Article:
In this study, we demonstrated that MS appears to regulate PG activity in the initiation of pupal diapause of M. brassicae. MS was first identified in the cockroach Leucophaea maderae as a peptide that reduces the frequency of hindgut contractions19 and then found in a wide variety of insects20. MS generally shows inhibitory activity against various kinds of visceral muscles of insects but has a prothoracicostatic action in B. mori17. In B. mori, MS (referred to as BMS) suppresses both the basal and PTTH-stimulated ecdysteroidogenesis by the PG in vitro through inhibition of cAMP accumulation in the gland17. Although the PG-inhibitory action of BMS is evident, the physiological role of this peptide in the regulation of Bombyx development remains unclear. In the present study, we demonstrated its prothoracicostatic activity in M. brassicae and suggested its role in the regulation of insect diapause. Thus, this is the second report to show the prothoracicostatic action of MS in insects and the first report to suggest a physiological role in the regulation of insect diapause. To our knowledge, no other factors have been identified that suppress PG activation at the initiation of pupal diapause.

In our previous study, we demonstrated that the cessation of PTTH secretion after pupal ecdysis induces diapause12. Although this change must be the primary cause of the initiation of pupal diapause, a stable inactivation of the PG for deeper diapause appears to require an active inhibition of the gland, in addition to a passive inhibition by the absence of PTTH. In our PG culture system, the CNS or exogenous BMS strongly inhibited PTTH-stimulated ecdysteroidogenesis but not basal levels of ecdysteroidogenesis at all, suggesting that MS inhibits the signal transduction pathway of PTTH in PG cells. This action of MS slightly differs from that of BMS observed in B. mori17, because in B. mori BMS suppressed both the basal and PTTH-stimulated ecdysteroidogenesis. However, this difference might be attributed to the difference in the PG culture system. The PG was incubated together with the surrounding tissues in the present study, while the gland was isolated before incubation in the Bombyx study. The isolated PG secretes much more ecdysteroids than the PG dissected together with nearby tissues21, suggesting that the stress of isolation of the PG may also stimulate the PG. If this is the case, the effect of BMS on basal ecdysteroidogenesis observed in the previous study may also be an inhibition of stimulated ecdysteroidogenesis.

If the role of MS in the regulation of diapause is to inhibit the activation of steroidogenesis by the PGs, it is unclear why this peptide is released after the shutdown of PTTH secretion. One possible reason for MS secretion is to prevent the activation of the PG by an accidental release of PTTH from the brain. However, another interpretation may also be possible. Although PTTH is the major PG tropic hormone, some other hormones or neuropeptides have also been reported to stimulate the PGs in some specific conditions. Among them are bombyxin or insect insulin22,23, diapause hormone24,25, orcokinin26, and juvenile hormone27,28. If some of these factors are normally or accidentally released in diapausing pupae, it must be a critical demand to prevent the activation of the PGs by them. Therefore, MS might be released after pupal ecdysis to keep the PGs inactive in the presence of these peptides. Whether or not MS inhibits the action of these peptides on the PGs must be investigated in the future.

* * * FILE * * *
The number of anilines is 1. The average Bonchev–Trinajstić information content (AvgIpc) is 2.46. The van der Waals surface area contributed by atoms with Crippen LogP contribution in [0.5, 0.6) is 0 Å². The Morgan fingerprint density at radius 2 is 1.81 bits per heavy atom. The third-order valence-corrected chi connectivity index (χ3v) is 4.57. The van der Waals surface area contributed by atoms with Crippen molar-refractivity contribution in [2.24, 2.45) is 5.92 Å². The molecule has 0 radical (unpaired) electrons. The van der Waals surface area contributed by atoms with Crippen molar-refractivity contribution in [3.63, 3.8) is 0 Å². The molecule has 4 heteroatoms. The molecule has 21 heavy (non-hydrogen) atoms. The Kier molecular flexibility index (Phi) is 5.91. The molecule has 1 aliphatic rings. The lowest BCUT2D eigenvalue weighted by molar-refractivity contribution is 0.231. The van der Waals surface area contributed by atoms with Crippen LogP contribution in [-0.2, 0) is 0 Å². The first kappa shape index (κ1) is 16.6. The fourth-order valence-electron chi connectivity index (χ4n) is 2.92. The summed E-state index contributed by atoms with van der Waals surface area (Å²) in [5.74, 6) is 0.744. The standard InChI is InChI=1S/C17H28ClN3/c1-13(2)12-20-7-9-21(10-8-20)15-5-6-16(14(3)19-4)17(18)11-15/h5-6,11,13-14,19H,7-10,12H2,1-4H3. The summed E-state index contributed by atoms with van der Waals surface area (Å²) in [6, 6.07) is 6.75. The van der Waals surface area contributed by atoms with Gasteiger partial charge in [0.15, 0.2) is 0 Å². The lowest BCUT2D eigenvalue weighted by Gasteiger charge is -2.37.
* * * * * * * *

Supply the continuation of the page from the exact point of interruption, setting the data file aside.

It is also interesting to speculate about the role of MS in the maintenance and termination of diapause. In our previous study, we demonstrated that PTTH secretion and consequent PG activation is necessary for the initiation of post-diapause development29. We expect MS secretion level to be relatively high during diapause but low after diapause termination. Our study on the endocrine mechanisms regulating diapause maintenance and termination, which includes the measurement of MS concentrations in the hemolymph, is under way.

We have developed an assay for measuring MS and have succeeded in determining its titers in the hemolymph. This is the first report describing the concentration of MS in the hemolymph. It was around 1 nM, and was higher in diapause pupae than in nondiapause ones for a week after pupal ecdysis (Fig. 5a). It is interesting to note that this concentration of MS corresponds to its optimal concentration determined in a previous study in B. mori, where it was most effective at around 10−9 M and less effective at higher or lower concentrations17. However, the difference in the titers between the two types of pupae in M. brassicae was smaller than expected. It is unlikely that this small difference is critical for the PG-inhibiting action of MS, because the effect of BMS was almost the same between the concentrations of 10−10 and 10−9 M17. It is possible that the MS receptor is expressed at much higher levels in diapause pupae. However, we prefer the following explanation: The 1 nM concentration of MS may be high enough to suppress the activation of the PG of diapause pupae, because in diapausing pupae the stimulus by PG tropic factors, if any, may be weak. In contrast, in nondiapause pupae the presence of MS at lower concentrations may be ineffective to completely suppress PG activity due to a high concentration of PTTH in the hemolymph12. In fact, the Bombyx PG in vitro responded to PTTH in a dose-dependent manner even in the presence of 1 nM BMS, although the secreted amount of ecdysteroids was reduced as compared to that in BMS-free conditions17. It is likely that the activity of the PG may be regulated by the balance between stimulation by PTTH and inhibition by MS.